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MRI-like Scan May Help Identify Alzheimer's

Using MR spectroscopy, an MRI-type scan, researchers identified people who may be at risk for developing Alzheimer's.
Using MR spectroscopy, an MRI-type scan, researchers identified people who may be at risk for developing Alzheimer's.

But researchers caution it's not for diagnosis

Alzheimer's disease normally gets a definitive diagnosis only after the patient dies, and an autopsy finds certain distinctive structures in the brain.

Recently, though, scientists have been seeking some sort of biomarker - a characteristic that can be identified while the patient is still alive.

Emerging research on Alzheimer's suggests that the underlying physical disease begins years - maybe decades - before any symptoms appear. Kejal Kantarci studies Alzheimer's at the Mayo Clinic in Rochester, Minnesota.

"We wanted to investigate whether people who have normal cognitive function, but in their 70s and 80s, have any signs of Alzheimer's or other dementia-related pathology through imaging," she says.

In a new study, Kantarci and her colleagues put more than 300 older adults through some advanced imaging procedures.

The participants had positron emission tomography, or PET scans to identify the level of amyloid-beta in the brain that may signal Alzheimer's. About one-third of them had significant amyloid-beta deposits.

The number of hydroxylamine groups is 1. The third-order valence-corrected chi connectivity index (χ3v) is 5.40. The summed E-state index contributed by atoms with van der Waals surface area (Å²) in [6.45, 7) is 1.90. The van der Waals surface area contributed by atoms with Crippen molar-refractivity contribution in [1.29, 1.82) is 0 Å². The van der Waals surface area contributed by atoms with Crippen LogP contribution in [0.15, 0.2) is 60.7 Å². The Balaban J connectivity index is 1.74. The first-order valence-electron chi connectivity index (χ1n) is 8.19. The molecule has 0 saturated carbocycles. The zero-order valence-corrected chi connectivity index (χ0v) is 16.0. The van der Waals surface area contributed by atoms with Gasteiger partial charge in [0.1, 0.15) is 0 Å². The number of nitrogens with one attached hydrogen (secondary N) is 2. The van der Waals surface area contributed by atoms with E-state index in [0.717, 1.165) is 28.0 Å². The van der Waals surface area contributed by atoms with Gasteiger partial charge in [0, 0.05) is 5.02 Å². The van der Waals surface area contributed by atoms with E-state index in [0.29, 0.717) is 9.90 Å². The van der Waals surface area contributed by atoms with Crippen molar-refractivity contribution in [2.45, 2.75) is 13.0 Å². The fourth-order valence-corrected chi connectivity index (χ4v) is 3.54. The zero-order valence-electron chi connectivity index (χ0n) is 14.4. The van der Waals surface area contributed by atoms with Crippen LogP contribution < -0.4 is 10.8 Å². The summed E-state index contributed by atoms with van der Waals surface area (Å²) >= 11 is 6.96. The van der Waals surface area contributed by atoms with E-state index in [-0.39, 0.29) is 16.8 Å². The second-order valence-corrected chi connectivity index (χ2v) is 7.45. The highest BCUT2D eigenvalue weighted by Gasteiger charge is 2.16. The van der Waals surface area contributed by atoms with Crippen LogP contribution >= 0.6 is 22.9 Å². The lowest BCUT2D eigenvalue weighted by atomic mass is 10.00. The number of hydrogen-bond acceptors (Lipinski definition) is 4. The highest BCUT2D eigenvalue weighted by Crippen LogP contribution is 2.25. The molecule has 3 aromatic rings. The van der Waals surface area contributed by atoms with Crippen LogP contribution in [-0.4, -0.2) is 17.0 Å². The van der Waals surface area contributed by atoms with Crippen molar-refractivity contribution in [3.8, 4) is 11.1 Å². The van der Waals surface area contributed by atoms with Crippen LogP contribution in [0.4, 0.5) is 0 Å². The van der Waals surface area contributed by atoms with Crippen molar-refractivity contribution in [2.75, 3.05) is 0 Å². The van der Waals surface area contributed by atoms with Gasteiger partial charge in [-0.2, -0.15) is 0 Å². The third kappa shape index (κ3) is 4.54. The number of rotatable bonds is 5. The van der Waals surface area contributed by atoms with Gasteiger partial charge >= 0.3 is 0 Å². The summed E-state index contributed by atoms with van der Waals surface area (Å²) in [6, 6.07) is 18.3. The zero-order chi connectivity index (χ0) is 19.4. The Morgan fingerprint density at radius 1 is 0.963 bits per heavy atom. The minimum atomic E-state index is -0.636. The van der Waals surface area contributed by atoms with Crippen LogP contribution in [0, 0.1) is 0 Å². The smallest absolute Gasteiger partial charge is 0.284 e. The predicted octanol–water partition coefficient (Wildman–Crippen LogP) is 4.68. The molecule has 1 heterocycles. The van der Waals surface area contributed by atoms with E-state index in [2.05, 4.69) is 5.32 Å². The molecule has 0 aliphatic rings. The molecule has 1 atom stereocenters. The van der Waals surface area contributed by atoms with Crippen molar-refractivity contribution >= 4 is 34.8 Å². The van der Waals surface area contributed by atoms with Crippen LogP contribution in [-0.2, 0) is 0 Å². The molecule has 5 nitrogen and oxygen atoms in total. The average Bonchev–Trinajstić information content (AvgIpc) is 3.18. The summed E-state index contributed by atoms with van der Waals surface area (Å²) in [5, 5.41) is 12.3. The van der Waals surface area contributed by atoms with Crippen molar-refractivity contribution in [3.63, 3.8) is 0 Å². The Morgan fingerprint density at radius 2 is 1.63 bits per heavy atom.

They also got a special kind of MRI scan to look for a biomarker that may indicate Alzheimer's. And those with significant amyloid-beta deposits tended to have high levels of the choline/creatine biomarker. They also scored lower on cognitive tests.

"We found that there is a relationship between the biochemical changes in the brain that we measured and the cognitive performance in the individuals," Kantarci says.

The MR spectroscopy, which is the MRI-type scan, identified people who scored lower on various tests of cognitive function, and who may be at risk for developing Alzheimer's.

The researchers caution that MR spectroscopy can not be used to diagnose Alzheimer's. But this work and other research suggests that it may soon be possible to identify people at higher risk of Alzheimer's and other forms of dementia before they show any symptoms.

Kantarci admits that's not going to help patients now, because there are no effective treatments. "But when they come about," she says, "there will be a chance for us to identify those normally functioning individuals who will benefit most from preventive treatment."

In addition, researchers trying to develop treatments may be able to use this biomarker in tests to assess how effective a new drug is.